Dry January: Lancashire’s long history of temperance

“What a blessing if all the working men would take their wages home for the good of their families, instead of spending them upon drink!”

These were the words of teetotalism pioneer Joseph Livesey, who, during his campaign for temperance would welcome in the new year by delivering an annual abstinence message.

Last year marked 190 years since the birth of teetotalism when the ‘Seven Men of Preston’ signed the first total abstinence pledge, initiating the influential temperance movement. 

The aim of the movement was to encourage people to refrain from drinking alcohol in order to curtail social issues such as poverty and neglect.

As a result, almost 1,000 temperance societies were formed in Britain, with a membership of more than 300,000.

From then on, in the nineteenth and twentieth centuries Preston was nationally recognised as ‘the Jerusalem of temperance,’ with 4,000 locals taking the pledge to be teetotal by 1834.

“How cheering it would be to see friends congregated together on social occasions without intoxicating drink. It is the intoxicating cup that destroys the good order.”

In a true rags-to-riches narrative, Livesey was born into poverty in Walton-le-Dale, and later went on to become a wealthy businessman and local politician. 

His life was the archetype of social mobility that he hoped others could emulate through a ubiquitous pledge of temperance, which he campaigned for from 1831 until his death in 1884.

Historians at the University of Central Lancashire suggested that the concept of the ‘Preston Pledges’ continue to be used for a number of community building initiatives, and also highlight the rich temperance heritage that Lancashire possesses.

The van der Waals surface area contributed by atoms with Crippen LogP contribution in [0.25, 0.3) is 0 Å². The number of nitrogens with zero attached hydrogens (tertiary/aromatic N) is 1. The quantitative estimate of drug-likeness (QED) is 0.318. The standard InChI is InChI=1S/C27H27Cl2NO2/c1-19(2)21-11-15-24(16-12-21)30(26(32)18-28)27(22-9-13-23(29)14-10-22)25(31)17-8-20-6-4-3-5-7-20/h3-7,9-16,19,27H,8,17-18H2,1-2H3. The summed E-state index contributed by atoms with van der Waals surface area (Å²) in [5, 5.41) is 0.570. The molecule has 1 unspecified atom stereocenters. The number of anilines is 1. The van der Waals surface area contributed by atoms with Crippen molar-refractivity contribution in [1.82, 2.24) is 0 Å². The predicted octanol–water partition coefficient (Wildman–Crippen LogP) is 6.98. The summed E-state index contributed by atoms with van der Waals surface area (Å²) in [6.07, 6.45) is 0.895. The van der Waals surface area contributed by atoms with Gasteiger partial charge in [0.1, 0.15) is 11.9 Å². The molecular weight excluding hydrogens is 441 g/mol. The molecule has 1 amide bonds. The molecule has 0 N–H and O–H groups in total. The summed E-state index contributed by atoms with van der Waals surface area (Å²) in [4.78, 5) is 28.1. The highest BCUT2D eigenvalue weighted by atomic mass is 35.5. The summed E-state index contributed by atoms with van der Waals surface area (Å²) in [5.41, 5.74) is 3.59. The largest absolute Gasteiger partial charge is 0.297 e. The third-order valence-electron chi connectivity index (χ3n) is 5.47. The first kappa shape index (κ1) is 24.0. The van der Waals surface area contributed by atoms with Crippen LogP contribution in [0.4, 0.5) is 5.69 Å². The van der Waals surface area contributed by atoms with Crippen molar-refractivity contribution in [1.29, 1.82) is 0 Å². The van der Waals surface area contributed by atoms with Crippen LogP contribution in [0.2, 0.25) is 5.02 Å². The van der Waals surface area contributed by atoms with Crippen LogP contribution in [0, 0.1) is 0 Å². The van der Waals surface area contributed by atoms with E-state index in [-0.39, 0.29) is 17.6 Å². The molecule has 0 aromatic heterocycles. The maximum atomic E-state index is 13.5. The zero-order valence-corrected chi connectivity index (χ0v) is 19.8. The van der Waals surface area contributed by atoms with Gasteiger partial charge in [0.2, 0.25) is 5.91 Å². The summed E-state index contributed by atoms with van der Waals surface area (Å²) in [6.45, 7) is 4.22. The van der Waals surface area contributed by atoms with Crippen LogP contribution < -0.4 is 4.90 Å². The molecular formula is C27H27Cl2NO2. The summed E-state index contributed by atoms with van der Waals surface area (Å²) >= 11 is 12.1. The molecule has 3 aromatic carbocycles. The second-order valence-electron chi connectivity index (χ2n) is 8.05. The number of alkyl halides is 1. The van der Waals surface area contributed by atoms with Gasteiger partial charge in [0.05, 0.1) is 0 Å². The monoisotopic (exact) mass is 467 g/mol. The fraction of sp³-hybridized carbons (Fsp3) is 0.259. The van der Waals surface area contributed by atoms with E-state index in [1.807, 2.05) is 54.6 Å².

Whether you think him to be Lancashire’s secular saint or biggest buzzkill, his legacy still permeates the Northwest. 

Mr Fitzpatrick’s in Rawtenstall identifies itself as Britain’s last temperance bar and aims to ‘stay true to their temperance roots’ through continuing to produce traditional recipe non-alcoholic drinks in order to ‘reflect our heritage.’

“What happy homes we should have if mothers would cease sending their jugs for beer. Mothers and daughters setting a good example of sobriety, cleanliness, and good household management!”

Despite ongoing observance of certain aspects of teetotalism in Lancashire, there exists 97 pubs and bars in Preston city centre alone, just a fraction of the 47,200 that exist across the UK. 

And with Lancashire Police issuing the third most drunk and disorderly arrests across the UK in 2020, it is unquestionable that alcohol consumption and drinking culture has certainly changed since the mid 19thcentury. 

However, data published by University College London suggested that nearly one third of Gen Z do not indulge in alcohol at all, with a further study from the Office for National Statistics finding that one in four adults in the UK are teetotal.

This dry January, temperance may not have reached the bottom of the barrel. 

“If only the dirty, idle, drinking men who now disgrace our streets on Mondays would have spent the weekends with their families in sobriety.”